It’s been two weeks since the news broke about Dell’s intention to acquire EMC, and while there’s been a great deal written about it – three especially interesting takes are here, here, and here – there’s one ECM-related perspective I haven’t seen that want to be sure you fully understand:
This deal is all about their corporate good and not serving you better.
We’d all like to think that protecting our interests as customers is top-of-mind in the companies’ boardrooms – I mean, don’t we always? But the likely truth is that the transaction has as much to do with taking care of us as the Red Sox sale 10+ years ago did with improving the fan experience. Sure, the new team owners refurbished Fenway Park and underwrote three World Series titles, but make no mistake: the original deal was steeped in real estate and broadcasting opportunities, not wins and losses.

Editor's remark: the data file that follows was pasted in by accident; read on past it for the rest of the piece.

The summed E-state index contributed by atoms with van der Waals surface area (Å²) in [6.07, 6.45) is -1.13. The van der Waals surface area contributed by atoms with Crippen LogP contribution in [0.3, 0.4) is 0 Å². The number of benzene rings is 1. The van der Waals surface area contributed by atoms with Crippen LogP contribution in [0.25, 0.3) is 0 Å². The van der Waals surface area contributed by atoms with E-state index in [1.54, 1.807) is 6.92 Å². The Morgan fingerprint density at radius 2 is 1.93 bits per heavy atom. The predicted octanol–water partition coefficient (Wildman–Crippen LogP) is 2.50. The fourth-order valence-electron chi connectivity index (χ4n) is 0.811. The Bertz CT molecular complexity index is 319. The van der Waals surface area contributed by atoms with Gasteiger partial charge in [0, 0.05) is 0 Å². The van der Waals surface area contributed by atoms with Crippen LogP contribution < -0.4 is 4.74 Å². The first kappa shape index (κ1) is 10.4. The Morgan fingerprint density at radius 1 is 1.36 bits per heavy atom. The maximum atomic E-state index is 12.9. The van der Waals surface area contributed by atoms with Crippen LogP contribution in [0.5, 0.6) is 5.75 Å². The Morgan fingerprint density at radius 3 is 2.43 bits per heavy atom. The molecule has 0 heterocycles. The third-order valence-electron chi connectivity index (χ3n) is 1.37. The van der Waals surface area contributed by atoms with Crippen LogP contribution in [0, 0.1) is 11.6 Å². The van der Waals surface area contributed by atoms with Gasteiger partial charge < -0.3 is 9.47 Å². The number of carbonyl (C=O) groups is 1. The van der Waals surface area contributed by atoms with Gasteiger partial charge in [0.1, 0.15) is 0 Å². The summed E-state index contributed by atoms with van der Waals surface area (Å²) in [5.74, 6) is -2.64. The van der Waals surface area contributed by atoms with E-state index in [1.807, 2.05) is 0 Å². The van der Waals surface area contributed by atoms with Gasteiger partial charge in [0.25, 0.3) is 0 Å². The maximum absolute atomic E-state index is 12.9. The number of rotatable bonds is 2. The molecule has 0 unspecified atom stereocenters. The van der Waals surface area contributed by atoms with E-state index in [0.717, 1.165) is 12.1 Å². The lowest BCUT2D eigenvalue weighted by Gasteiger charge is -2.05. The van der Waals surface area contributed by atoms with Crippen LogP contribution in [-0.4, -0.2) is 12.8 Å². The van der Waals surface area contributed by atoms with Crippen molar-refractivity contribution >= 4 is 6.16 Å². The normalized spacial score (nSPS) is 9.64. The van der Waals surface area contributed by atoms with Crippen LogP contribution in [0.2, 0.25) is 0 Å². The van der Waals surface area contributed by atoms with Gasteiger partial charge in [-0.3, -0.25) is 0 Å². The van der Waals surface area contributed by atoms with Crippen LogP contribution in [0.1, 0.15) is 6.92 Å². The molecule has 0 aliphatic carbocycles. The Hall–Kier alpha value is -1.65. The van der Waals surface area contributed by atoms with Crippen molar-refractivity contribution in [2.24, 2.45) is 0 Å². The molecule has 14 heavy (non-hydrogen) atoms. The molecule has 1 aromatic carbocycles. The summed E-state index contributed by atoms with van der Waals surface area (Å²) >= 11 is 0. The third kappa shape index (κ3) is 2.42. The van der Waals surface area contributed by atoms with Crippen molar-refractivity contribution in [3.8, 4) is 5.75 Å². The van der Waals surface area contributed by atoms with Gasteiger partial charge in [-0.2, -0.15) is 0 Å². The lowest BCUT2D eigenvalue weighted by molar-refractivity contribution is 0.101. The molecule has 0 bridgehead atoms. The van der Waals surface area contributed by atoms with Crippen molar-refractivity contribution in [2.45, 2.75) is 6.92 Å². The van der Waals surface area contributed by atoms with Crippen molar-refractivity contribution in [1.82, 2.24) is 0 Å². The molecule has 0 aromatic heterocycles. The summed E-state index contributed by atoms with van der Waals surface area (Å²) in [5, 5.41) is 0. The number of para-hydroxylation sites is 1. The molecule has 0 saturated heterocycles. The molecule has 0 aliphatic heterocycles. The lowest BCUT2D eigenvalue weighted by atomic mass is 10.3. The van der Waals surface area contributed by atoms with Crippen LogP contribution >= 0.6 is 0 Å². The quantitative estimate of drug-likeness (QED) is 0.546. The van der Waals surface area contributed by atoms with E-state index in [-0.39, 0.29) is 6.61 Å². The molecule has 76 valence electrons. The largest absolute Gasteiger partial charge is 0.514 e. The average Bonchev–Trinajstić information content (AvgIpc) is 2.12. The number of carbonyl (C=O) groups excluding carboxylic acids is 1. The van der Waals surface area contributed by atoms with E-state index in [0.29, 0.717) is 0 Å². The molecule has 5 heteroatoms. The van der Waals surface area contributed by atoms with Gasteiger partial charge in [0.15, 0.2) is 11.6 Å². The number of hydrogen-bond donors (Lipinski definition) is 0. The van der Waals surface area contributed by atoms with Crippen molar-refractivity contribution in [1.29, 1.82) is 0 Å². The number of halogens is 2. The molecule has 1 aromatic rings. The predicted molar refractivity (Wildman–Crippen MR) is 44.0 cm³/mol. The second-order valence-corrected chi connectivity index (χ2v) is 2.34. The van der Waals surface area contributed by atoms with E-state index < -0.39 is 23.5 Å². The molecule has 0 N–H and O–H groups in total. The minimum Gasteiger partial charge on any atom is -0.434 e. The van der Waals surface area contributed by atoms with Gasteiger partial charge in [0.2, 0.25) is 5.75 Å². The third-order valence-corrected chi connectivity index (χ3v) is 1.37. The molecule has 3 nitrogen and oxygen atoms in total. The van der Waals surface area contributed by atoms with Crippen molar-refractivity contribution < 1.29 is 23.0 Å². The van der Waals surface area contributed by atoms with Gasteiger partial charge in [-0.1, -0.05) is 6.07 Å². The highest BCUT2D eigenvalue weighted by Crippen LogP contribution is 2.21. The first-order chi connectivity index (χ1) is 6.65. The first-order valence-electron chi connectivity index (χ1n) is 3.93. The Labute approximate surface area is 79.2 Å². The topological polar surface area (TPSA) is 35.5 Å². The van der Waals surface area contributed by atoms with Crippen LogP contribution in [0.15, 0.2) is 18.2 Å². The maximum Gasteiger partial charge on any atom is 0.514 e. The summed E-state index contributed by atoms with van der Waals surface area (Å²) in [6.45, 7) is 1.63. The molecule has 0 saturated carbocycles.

Dell buying EMC is similar in that the deal is steeped in something other than what we as interested parties would like to believe it is. In this case, Dell is doubling down on its commitment to the enterprise, especially in storage and integration. This isn’t to say that the company will quash EMC’s efforts to modernize its ECM-related offerings. But it isn’t making the acquisition to reap those potential and far-off rewards, either – and my guess is that their powers-that-be don’t even know those rewards are out there.
If you have invested in EMC’s ECM technologies, then I hope your Spidey sense is tingling with the prospect of impending vulnerability. I don’t believe Dell will out-and-out abandon you, as they’ve got nothing of their own to transition you into. But I do think you’ll be an afterthought in the new combined organization – and you may well find yourself spun off as part of some follow-on activity.
So be prepared and remember: it’s them, not you.